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 operating in Arkansas. In the spring of 1864 occurred the famous Red river expedition, so disastrous to the Union army. The evening of the day on which Taylor gained the brilliant victory at Mansfield, Churchill with his infantry, under Tappan and Parsons, joined him and took part in the fierce battle of Pleasant Hill, a conflict in which each army was considerably shaken, but which was followed by the retreat of Banks. Upon the retreat of Banks, Churchill's division was withdrawn from Taylor and sent to unite with Price in an attack upon Steele, and Tappan's brigade after a long march participated in the battle of Jenkins' Ferry. The Missouri expedition of General Price was the last great movement in the Trans-Mississippi, and in this Tappan bore an honorable part. At the close of the war General Tappan settled in Helena, Ark.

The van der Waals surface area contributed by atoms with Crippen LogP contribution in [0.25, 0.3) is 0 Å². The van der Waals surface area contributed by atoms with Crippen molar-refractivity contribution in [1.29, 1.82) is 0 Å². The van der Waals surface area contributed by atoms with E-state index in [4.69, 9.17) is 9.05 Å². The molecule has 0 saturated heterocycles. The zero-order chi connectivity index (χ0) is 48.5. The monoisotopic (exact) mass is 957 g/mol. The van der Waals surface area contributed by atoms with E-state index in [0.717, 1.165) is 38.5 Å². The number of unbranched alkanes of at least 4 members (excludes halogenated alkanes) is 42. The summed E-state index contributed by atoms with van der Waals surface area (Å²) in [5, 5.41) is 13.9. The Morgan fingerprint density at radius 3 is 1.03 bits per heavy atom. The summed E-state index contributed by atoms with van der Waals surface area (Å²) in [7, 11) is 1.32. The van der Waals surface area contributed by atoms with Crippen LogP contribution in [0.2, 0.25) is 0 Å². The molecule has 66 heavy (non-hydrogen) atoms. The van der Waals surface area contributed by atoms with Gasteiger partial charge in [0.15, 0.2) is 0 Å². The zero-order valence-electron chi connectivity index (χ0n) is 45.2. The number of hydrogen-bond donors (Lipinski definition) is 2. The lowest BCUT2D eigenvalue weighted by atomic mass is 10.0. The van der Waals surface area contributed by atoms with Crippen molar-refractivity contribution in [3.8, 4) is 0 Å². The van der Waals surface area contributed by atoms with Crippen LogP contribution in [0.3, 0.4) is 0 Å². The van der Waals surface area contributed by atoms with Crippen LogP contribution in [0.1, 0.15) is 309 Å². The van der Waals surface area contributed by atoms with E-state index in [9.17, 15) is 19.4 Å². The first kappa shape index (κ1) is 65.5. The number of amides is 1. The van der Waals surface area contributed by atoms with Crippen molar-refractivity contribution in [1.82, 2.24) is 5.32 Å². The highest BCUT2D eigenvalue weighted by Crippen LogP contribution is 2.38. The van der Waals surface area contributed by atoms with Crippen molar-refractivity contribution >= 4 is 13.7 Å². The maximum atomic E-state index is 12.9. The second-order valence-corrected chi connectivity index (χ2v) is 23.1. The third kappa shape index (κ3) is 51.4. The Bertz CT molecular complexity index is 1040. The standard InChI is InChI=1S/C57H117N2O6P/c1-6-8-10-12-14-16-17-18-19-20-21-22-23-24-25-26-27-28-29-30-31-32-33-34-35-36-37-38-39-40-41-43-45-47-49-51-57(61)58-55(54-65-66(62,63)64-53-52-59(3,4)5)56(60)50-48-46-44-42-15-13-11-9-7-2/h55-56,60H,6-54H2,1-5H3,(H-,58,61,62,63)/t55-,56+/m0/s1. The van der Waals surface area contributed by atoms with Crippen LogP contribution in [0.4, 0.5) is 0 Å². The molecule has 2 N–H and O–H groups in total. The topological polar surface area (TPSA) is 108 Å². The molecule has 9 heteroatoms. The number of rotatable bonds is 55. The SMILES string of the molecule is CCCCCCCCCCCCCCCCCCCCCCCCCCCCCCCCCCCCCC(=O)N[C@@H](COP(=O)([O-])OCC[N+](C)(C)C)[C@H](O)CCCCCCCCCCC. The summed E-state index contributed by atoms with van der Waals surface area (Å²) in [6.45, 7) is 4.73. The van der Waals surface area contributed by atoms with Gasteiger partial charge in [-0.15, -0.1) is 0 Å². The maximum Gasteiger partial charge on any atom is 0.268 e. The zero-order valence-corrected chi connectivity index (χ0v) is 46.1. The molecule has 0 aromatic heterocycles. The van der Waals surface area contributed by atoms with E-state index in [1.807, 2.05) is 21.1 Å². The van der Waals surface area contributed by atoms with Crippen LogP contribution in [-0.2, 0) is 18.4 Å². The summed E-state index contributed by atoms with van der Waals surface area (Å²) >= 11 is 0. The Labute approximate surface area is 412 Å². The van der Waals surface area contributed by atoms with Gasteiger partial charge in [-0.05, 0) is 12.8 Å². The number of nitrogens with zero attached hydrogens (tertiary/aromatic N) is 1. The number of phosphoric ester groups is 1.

Brigadier-General Stand Watie, of white and Indian blood, was a prominent man in the Cherokee nation and intensely Southern in sentiment. From the beginning of the war between the North and South, efforts were made by Ben McCulloch and Albert Pike to secure for the Confederacy the alliance of the tribes of the Indian Territory. Stand Watie and others of his class were anxious to form this alliance, but John Ross, the principal chief of the Cherokees, hesitated. After the decisive victory of the Confederates at Wilson's Creek, the party represented by Watie succeeded in persuading Ross to join the South. Before that time General McCulloch had employed some of the Cherokees, and Stand Watie, whom he had appointed colonel, to assist in protecting the northern borders of the Cherokees from the raids of the ‘Jayhawkers’ of Kansas. When the Cherokees joined the South they offered the Confederate government a regiment. This offer was accepted, and in October, 1861, the first Cherokee regiment was organized, and Stand Watie was commissioned colonel. In December, 1861, he was engaged in a battle
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